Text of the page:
Codecademy review

codecademy02

HTML lessons at Codecademy.

So far I’ve finished one course at Codecademy, and in the middle of my second. It was the first site recommended to me when I crowdsourced on Facebook for a place to begin when I was considering learning code.

Codecademy’s format is very easy to follow. For the Command Line course, they give you instructions to execute at a terminal/text editor on the right side of your screen, then they explain the elements of the command and how it works. The HTML and CSS course I’m taking now has a screen divided into three: the explanation, the text editor, and the screen that executes the html code into what the display would look like in a browser. But the format of the lessons themselves are the same. Instructions then explanation.

Everything’s been very easy so far, and I think the HTML lessons in particular have been the easiest-to-understand that I’ve ever come across in my life. I do have a little background on HTML from my college days making fansites of a favorite show (cringe) and I thought myself through online sources back then as well. Codecademy probably took the least amount of time while still covering all the basics. Let’s see if the same is true for the CSS lessons, which I’ll probably do tonight.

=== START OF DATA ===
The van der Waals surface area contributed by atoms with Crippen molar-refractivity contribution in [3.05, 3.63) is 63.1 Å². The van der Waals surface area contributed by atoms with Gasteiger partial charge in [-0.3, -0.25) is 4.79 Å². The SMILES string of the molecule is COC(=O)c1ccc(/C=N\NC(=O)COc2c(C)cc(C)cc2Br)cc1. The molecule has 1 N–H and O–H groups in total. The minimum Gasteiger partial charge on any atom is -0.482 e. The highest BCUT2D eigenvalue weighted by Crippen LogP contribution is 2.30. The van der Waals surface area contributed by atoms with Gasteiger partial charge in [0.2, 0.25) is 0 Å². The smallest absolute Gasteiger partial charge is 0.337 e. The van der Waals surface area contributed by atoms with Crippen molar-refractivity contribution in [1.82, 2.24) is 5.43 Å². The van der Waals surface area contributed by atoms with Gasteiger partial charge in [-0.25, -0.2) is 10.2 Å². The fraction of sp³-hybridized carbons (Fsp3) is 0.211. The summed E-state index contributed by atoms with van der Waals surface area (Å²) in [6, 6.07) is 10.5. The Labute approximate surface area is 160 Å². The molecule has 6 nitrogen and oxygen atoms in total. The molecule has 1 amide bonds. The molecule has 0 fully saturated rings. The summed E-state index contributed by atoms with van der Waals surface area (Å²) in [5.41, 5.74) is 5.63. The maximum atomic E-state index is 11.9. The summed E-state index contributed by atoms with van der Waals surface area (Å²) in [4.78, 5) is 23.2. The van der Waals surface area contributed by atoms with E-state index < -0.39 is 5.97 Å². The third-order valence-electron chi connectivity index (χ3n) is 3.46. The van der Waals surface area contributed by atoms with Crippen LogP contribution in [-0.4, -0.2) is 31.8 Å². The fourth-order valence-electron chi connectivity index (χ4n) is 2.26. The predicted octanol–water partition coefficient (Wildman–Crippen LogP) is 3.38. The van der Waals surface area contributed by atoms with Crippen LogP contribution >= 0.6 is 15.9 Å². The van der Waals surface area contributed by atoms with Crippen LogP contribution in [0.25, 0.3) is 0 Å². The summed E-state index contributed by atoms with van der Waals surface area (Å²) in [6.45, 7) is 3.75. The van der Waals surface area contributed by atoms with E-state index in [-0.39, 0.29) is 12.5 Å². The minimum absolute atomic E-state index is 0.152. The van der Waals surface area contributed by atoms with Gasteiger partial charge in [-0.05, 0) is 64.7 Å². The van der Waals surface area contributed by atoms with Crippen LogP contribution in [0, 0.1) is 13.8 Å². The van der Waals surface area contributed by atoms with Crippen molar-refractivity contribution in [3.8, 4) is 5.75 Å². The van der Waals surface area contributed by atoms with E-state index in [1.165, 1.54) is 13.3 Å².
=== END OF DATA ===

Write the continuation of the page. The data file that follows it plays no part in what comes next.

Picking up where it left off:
codecademy

Command Line course at Codecademy

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5 thoughts on “Codecademy review

  1. i didnt know they had a command line course. thats wonderful; i highly recommend bash as a “language” (really more of an environment) to learn.

    before i wrote fig, i wrote (most of) a book designed to introduce the reader to the bash command line. probably the best project ive done using fig is at least 50% bash, though most of the programs contain no bash code at all.

    Like

      • lpthw (as its commonly known) is a good resource, from what ive found. im a big fan of python, but like the lpthw author, i prefer python 2 and find it much more friendly than the “new, ‘improved'” version.

        python 2 (still supported by the python foundation) has many fans, and is scheduled to be dropped in 2020. im not sure what the solution would be for that, but im leaning towards pypy (a good alternative python intepreter to the official one.)

        Liked by 1 person

  2. I used codeacademy to use JavaScript and found it is great for real beginners as it is very hold handing. But as you begin to to develop your skills, the hand holding aspect may be more detrimental than anything. Goodluck with your coding 🙂

    Liked by 1 person

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